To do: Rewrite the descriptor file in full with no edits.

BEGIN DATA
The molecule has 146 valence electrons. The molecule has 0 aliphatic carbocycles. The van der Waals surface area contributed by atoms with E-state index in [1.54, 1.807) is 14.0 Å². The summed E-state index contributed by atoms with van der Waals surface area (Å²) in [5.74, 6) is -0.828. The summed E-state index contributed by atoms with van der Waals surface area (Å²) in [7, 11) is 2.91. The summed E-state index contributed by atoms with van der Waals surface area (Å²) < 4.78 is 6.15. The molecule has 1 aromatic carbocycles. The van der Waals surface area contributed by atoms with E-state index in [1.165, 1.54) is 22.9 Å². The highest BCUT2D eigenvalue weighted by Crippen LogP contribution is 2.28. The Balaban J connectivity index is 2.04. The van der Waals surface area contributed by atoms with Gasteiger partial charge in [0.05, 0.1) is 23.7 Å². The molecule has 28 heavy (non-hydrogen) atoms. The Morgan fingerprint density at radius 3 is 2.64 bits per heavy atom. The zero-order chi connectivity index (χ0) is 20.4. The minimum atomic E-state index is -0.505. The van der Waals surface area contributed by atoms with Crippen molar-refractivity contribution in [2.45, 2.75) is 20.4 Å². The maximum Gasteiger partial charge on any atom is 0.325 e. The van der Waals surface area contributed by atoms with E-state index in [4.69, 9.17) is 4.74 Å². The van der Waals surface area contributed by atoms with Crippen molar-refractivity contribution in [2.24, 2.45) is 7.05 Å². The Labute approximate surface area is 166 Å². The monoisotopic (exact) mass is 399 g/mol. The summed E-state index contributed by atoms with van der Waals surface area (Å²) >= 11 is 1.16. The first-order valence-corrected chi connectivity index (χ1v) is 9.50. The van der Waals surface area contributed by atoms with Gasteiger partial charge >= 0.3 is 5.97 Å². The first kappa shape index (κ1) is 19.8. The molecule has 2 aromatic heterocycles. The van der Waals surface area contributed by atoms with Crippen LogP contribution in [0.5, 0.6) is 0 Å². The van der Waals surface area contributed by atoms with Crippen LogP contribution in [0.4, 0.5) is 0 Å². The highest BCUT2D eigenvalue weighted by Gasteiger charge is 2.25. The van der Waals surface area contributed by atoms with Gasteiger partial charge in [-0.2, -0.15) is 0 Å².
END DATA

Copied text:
The molecule has 146 valence electrons. The molecule has 0 aliphatic carbocycles. The van der Waals surface area contributed by atoms with E-state index in [1.54, 1.807) is 14.0 Å². The summed E-state index contributed by atoms with van der Waals surface area (Å²) in [5.74, 6) is -0.828. The summed E-state index contributed by atoms with van der Waals surface area (Å²) in [7, 11) is 2.91. The summed E-state index contributed by atoms with van der Waals surface area (Å²) < 4.78 is 6.15. The molecule has 1 aromatic carbocycles. The van der Waals surface area contributed by atoms with E-state index in [1.165, 1.54) is 22.9 Å². The highest BCUT2D eigenvalue weighted by Crippen LogP contribution is 2.28. The Balaban J connectivity index is 2.04. The van der Waals surface area contributed by atoms with Gasteiger partial charge in [0.05, 0.1) is 23.7 Å². The molecule has 28 heavy (non-hydrogen) atoms. The Morgan fingerprint density at radius 3 is 2.64 bits per heavy atom. The zero-order chi connectivity index (χ0) is 20.4. The minimum atomic E-state index is -0.505. The van der Waals surface area contributed by atoms with Crippen molar-refractivity contribution in [2.45, 2.75) is 20.4 Å². The maximum Gasteiger partial charge on any atom is 0.325 e. The van der Waals surface area contributed by atoms with E-state index in [4.69, 9.17) is 4.74 Å². The van der Waals surface area contributed by atoms with Crippen molar-refractivity contribution in [2.24, 2.45) is 7.05 Å². The Labute approximate surface area is 166 Å². The monoisotopic (exact) mass is 399 g/mol. The summed E-state index contributed by atoms with van der Waals surface area (Å²) >= 11 is 1.16. The first-order valence-corrected chi connectivity index (χ1v) is 9.50. The van der Waals surface area contributed by atoms with Gasteiger partial charge >= 0.3 is 5.97 Å². The first kappa shape index (κ1) is 19.8. The molecule has 2 aromatic heterocycles. The van der Waals surface area contributed by atoms with Crippen LogP contribution in [0.5, 0.6) is 0 Å². The van der Waals surface area contributed by atoms with Crippen LogP contribution in [0.4, 0.5) is 0 Å². The highest BCUT2D eigenvalue weighted by Gasteiger charge is 2.25. The van der Waals surface area contributed by atoms with Gasteiger partial charge in [-0.2, -0.15) is 0 Å².